Mr. Davies did not give a formal statement in writing to the police but is recorded as asserting at the time that he simply never saw her; in the centre of the road. Unless the driver can show why he is NOT liable for hitting a pedestrian, the pedestrian wins liability under the reverse onus provisions of s. 193(3) of the Highway Traffic Act even though the police did not charge the driver. It was noted that he wore corrective glasses for driving.

The police did not charge Mr. Davies with a traffic violation, and sadly, he passed away before he could be examined for discovery.


Henrietta was examined for discovery and due to her brain injuries, much of her evidence was unreliable and made no sense. She testified:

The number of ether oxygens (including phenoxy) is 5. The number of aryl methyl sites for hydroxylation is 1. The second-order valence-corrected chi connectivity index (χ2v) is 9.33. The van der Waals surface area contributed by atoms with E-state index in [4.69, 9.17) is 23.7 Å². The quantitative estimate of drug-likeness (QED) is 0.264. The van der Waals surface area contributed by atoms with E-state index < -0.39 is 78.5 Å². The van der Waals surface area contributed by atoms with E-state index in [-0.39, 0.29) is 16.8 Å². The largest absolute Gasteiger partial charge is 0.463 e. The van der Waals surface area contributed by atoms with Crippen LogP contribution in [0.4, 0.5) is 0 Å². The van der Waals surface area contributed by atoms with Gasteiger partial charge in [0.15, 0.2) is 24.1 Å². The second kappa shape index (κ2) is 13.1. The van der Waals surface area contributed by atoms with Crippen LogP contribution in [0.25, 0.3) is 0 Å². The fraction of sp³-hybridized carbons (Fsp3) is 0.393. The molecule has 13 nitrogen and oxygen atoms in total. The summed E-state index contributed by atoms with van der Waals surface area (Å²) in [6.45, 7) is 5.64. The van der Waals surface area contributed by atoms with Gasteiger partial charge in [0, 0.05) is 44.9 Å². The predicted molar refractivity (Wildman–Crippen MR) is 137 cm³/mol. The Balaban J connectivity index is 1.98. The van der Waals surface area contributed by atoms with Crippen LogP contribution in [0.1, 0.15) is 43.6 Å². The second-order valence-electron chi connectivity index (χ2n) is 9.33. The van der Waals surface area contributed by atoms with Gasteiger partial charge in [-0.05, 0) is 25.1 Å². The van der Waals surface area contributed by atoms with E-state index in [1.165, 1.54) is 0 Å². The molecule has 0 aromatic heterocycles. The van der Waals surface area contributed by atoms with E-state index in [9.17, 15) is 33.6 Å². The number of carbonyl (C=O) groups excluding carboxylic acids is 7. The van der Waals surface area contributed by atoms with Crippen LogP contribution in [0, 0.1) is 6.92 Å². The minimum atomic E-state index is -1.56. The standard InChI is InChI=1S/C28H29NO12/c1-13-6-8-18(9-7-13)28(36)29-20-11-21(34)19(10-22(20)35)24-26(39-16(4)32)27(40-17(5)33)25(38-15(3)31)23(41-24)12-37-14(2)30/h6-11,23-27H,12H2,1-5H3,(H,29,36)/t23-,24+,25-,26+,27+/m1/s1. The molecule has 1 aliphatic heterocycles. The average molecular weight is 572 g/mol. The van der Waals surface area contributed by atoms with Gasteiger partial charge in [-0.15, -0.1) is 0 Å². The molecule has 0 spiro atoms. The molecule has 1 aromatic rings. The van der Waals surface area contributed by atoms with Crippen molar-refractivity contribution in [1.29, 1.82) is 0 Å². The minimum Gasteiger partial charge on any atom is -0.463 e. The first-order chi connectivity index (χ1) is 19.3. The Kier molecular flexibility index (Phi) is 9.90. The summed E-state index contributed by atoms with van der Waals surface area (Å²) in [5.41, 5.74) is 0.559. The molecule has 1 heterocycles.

• she had already been at the church – wrong;
  • that the service was finished – it had not started yet;
  • she went back to the church to see if a lady there was selling bananas at the church and since she was not there Henrietta intended to go to a general store on Geneva St. – she had not yet arrived at the church;
  • that she came up the same street and was about to reach the bridge to cross – there is no bridge anywhere near the accident site;
  • she was standing on the side of road, with one foot on the street and one foot on the street behind the truck that was on Geneva St. – no positioning of feet, wrong street, no truck;
  • that the street was crowded – it was not, it was a quiet Sunday morning with little traffic;